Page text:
Saturday, August 15, 2009

Cramer on "Christian Nation" and Its Implications for Social Policy:

In an article for Pajamas Media, Clayton Cramer argues how the idea that America is a "Christian Nation" has policy implications. In particular, he examines how a "Christian Nation" might deal with welfare.

A taste:

Social conservatives argue that this is a Christian nation and that it is both appropriate and reasonable for the Christian majority to make laws that reflect its moral code. As social conservatives became more successful in gaining office and influence a few years back, liberals began to argue that if this was a Christian nation, didn’t Jesus call us to help the downtrodden and suffering?

Who’s right? They both are, but it seems that many liberals and social conservatives are missing some important history....

William Blackstone’s Commentaries on the Laws of England, the most popular law book in the American colonies when the Revolution started, listed the rights that every Englishman enjoyed because they were a gift from God — including the right to life. And this even applied to “an infant, even before his birth.” This included not simply protection from criminal attack, but also:

The law … furnishes him with every thing necessary for their support. For there is no man so indigent or wretched, but he may demand a supply sufficient for all the necessities of life, from the more opulent part of the community, by means of the several statutes enacted for the relief of the poor.


Libertarians who want the government to not be in the business of caring for the poor are free to promote their beautiful theories all they want. But I would prefer if they emphasized that their position is not necessarily a conservative position. In spite of the best efforts of the ACLU, this is still predominantly a Christian nation. Yes, there are lazy people who take advantage of the welfare state (although it isn’t as easy as it used to be, since the 1995 reforms). But there are an awful lot of people who are dependent on the government because they have no choice in the matter. There are a fair number of single mothers out there trying to raise kids on their own because the father ran off, is sitting in prison, or is otherwise not being responsible.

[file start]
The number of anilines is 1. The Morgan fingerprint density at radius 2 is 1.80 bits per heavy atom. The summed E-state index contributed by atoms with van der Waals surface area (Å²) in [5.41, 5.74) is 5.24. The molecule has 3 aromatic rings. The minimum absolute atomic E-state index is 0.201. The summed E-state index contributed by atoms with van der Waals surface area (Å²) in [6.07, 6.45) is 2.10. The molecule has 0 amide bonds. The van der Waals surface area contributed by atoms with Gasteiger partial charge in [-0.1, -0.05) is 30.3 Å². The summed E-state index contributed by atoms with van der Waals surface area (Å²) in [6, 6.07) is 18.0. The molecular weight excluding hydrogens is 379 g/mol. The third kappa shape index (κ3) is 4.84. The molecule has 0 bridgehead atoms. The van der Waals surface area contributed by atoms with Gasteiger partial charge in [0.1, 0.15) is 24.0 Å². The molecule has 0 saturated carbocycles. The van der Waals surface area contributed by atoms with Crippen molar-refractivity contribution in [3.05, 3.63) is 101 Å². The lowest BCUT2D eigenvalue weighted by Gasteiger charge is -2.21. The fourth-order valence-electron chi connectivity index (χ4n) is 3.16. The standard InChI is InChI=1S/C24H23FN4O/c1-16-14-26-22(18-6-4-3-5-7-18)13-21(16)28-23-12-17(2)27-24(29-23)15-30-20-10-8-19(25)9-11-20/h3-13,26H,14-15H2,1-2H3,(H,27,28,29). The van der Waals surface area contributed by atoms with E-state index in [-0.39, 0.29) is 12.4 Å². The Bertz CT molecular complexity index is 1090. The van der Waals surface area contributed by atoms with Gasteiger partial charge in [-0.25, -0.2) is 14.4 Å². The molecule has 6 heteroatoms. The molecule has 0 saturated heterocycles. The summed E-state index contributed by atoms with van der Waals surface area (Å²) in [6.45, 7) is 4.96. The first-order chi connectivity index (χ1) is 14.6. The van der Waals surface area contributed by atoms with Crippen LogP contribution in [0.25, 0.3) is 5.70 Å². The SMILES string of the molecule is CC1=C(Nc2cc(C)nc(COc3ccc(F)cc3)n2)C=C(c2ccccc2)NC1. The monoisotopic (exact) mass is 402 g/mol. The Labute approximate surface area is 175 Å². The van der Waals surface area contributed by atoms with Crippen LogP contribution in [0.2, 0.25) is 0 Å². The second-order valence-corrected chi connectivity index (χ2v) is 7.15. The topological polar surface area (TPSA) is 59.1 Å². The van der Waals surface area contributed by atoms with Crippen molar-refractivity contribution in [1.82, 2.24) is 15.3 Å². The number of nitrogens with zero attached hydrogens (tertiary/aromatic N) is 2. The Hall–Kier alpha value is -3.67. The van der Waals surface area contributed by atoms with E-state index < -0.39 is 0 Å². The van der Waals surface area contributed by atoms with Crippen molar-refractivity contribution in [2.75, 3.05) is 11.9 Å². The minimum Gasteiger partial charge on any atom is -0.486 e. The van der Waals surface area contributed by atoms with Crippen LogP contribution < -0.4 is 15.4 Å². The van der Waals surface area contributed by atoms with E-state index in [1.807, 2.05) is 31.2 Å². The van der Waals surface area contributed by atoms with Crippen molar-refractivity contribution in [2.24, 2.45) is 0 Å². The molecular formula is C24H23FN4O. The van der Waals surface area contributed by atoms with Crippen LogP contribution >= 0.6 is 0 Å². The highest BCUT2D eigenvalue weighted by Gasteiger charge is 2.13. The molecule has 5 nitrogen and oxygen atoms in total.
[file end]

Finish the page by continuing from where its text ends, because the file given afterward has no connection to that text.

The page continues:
And yes, some of these single mothers made really bad choices that put them in these situations. This is why whatever system we come up with to help those in need must not incentivize bad behavior. Inevitably, we need a system that has enough discretion to punish destructive behavior and reward improvements in behavior....

As a libertarian who is more secular and less "Christian" than Mr. Cramer, I see, in the ideal, a lesser role for the state in providing welfare. That's one problem with libertarianism; we posit an ideal world, but the real world involves a huge Leviathan state. So the libertarian has to answer the question, in this second best world, what to do? And sometimes the first best libertarian policy can't be properly implemented with big government's existence. For instance, open borders is a first best world libertarian policy. But as Milton Friedman pointed out, it's not a good idea until and unless we abolish the welfare state. Certainly we can't provide socialized medicine with open borders.

Likewise with welfare, ideally the state will tax us a Hell of a lot less (perhaps not at all) and that will permit private charities to play the role of government bureaucrats and social workers. But given our massive government debt, I don't see a libertarian tax world coming any time soon unless the state declares bankruptcy and sells its assets (what Murray Rothbard wanted; he believed debt holders might get paid more than you think by a bankrupt US government once they sell all the valuable real estate they own in Washington, DC and Alexandria, Virginia).

I don't know how to properly deal with welfare policy in a world where libertarian idealism is not a viable option. I DO believe that private charities, many of them religious and conservative Christians, would do a much better job at implementing a safety net than government bureaucrats and social workers.


J said...

That "Gay Species" freak on positive liberty is a far worse troll than anyone (not to say blasphemous, and scientifically uninformed). I make some rude remarks but generally don't blaspheme or more or less uphold the teachings of Aliester Crowley.